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Who cares about trust? Exploring trustworthy AI research with the Map of Science

Map of Science


Key topics and stats for 18 notable clusters of trustworthy AI research

As AI systems grow more powerful, making sure they're safe and trustworthy has become a critical area of research across industry, academia, and the government. Tracking this research can shed light into where the field is headed, who's leading the charge, and what funders and policymakers can do to speed progress.

But tracking the field is easier said than done - it's young, quickly evolving, and poorly defined, even compared to other emerging research topics. For ETO's Research Almanac, we built a machine learning classifier to help tackle this problem, which allowed us to build the high-level stats on the field that are presented in the Almanac.

But the Research Almanac isn't the only tool that can help here. In their recent paper Who Cares About Trust? Clusters of Research on Trustworthy AI, Autumn Toney and Emelia Probasco use CSET datasets and ETO's Map of Science tool to identify and visualize key research into trustworthy AI. In the next few Datapoints posts, we'll unpack what they found and use the Map of Science interface to extend the findings.

Toney and Probasco searched the Merged Academic Corpus for AI-related articles that used trustworthy AI keywords selected from NIST's AI Risk Management Framework. Then, they looked for clusters in the Map of Science with a high concentration of these articles. Eighteen clusters stood out, with 25% or more of the articles in each cluster meeting their search criteria. Toney and Probasco write that "these clusters are not the sum total of research relevant to trustworthy AI, but they are good places for interested parties to start exploring the topic further."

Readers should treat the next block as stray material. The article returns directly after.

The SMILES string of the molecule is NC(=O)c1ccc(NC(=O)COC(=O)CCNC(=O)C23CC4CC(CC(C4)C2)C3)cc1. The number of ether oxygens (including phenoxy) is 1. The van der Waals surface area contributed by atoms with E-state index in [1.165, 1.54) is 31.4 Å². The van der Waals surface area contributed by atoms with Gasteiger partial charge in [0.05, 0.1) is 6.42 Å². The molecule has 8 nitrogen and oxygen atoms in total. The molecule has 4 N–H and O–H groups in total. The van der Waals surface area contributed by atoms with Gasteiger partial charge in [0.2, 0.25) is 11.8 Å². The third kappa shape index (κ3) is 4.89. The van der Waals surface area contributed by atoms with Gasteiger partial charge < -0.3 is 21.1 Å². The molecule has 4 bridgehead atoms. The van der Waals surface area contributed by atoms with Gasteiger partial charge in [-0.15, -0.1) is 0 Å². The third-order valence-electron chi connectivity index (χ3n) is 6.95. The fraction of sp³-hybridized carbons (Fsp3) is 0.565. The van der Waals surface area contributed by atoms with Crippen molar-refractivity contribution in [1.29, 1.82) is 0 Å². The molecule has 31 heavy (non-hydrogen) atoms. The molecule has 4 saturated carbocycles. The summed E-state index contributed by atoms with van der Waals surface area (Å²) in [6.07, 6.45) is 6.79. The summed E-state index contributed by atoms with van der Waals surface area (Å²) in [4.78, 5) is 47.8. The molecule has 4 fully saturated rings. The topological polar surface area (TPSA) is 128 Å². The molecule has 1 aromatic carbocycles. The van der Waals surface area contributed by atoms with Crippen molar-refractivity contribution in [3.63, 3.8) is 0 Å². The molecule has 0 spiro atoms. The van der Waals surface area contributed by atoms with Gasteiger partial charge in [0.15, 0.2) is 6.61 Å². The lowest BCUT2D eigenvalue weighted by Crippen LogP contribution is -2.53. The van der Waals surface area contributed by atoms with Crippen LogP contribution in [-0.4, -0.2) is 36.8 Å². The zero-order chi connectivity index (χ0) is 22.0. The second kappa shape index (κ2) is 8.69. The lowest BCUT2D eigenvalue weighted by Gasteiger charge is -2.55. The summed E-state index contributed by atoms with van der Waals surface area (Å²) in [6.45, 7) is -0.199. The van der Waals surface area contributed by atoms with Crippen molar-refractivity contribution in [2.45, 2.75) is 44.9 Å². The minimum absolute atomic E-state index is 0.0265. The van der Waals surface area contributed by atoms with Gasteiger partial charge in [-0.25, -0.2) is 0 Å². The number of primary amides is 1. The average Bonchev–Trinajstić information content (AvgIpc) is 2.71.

So what did they find? Using the detail view feature in the Map of Science, we can quickly get a rough sense of these eighteen trustworthy AI-related clusters. In the table below, we've copied the article counts from the last five years, selected key concepts (which the Map identifies algorithmically; we hand-removed generic concepts like "machine learning" in the table), and growth rating for each cluster.

A few things pop out immediately. First, many of these clusters are quite large - some have thousands of articles each - and nearly all of them are growing fast. Most are in the top quartile for growth (meaning they're growing faster than 75% or more of other clusters in the Map). We can also see some general topics emerging, thanks to the Map's concept identification. Privacy protection, explainability, and robustness seem to be particularly prevalent, and there's also significant activity on topics like fairness and gender bias in AI models.

As Toney and Probasco note in their paper, this method of identifying trustworthy AI research doesn't capture everything on the topic - there are almost certainly relevant articles elsewhere in the Map. Still, these eighteen clusters, comprising 29,858 articles in total over the last five years, may represent a significant share of the current literature on trustworthy AI. (As a very rough point of comparison, a similar number of English-language AI safety articles have been published in the last five years of data, according to the Research Almanac - about 30,000. The Almanac's definition of "AI safety" overlaps with the trustworthy AI concepts Toney and Probasco are using, but doesn't cover exactly the same ground.)

In our upcoming posts, we'll use the Map of Science detail view to further analyze these trustworthy AI clusters. In the meantime, you can learn more about each one using the links in the table above. 🤖